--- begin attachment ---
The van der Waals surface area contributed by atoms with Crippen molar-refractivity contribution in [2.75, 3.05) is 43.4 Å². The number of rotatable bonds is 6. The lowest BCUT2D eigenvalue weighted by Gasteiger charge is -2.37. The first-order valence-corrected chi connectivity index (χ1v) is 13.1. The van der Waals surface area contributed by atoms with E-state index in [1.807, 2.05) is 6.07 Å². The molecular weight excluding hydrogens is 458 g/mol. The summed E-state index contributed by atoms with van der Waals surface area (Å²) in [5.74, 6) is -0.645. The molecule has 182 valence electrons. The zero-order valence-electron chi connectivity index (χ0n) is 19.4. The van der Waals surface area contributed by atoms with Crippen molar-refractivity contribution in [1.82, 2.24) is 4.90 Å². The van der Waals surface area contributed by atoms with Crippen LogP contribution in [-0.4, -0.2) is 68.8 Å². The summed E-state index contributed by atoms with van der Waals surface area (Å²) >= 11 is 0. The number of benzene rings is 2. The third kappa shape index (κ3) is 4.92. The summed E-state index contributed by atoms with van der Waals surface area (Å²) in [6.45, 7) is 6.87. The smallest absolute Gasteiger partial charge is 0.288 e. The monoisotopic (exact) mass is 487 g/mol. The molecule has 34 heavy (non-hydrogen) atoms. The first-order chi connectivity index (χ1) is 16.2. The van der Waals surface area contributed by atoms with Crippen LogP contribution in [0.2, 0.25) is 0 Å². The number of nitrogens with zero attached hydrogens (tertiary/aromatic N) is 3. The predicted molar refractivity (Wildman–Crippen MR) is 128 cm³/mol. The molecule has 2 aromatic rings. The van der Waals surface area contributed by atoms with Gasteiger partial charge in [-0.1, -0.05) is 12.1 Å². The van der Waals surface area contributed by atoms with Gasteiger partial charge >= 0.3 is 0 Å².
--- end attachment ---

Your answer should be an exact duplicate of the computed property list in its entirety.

The van der Waals surface area contributed by atoms with Crippen molar-refractivity contribution in [2.75, 3.05) is 43.4 Å². The number of rotatable bonds is 6. The lowest BCUT2D eigenvalue weighted by Gasteiger charge is -2.37. The first-order valence-corrected chi connectivity index (χ1v) is 13.1. The van der Waals surface area contributed by atoms with E-state index in [1.807, 2.05) is 6.07 Å². The molecular weight excluding hydrogens is 458 g/mol. The summed E-state index contributed by atoms with van der Waals surface area (Å²) in [5.74, 6) is -0.645. The molecule has 182 valence electrons. The zero-order valence-electron chi connectivity index (χ0n) is 19.4. The van der Waals surface area contributed by atoms with Crippen molar-refractivity contribution in [1.82, 2.24) is 4.90 Å². The van der Waals surface area contributed by atoms with Crippen LogP contribution in [-0.4, -0.2) is 68.8 Å². The summed E-state index contributed by atoms with van der Waals surface area (Å²) >= 11 is 0. The number of benzene rings is 2. The third kappa shape index (κ3) is 4.92. The summed E-state index contributed by atoms with van der Waals surface area (Å²) in [6.45, 7) is 6.87. The smallest absolute Gasteiger partial charge is 0.288 e. The monoisotopic (exact) mass is 487 g/mol. The molecule has 34 heavy (non-hydrogen) atoms. The first-order chi connectivity index (χ1) is 16.2. The van der Waals surface area contributed by atoms with Crippen LogP contribution in [0.2, 0.25) is 0 Å². The number of nitrogens with zero attached hydrogens (tertiary/aromatic N) is 3. The predicted molar refractivity (Wildman–Crippen MR) is 128 cm³/mol. The molecule has 2 aromatic rings. The van der Waals surface area contributed by atoms with Gasteiger partial charge in [-0.1, -0.05) is 12.1 Å². The van der Waals surface area contributed by atoms with Gasteiger partial charge >= 0.3 is 0 Å².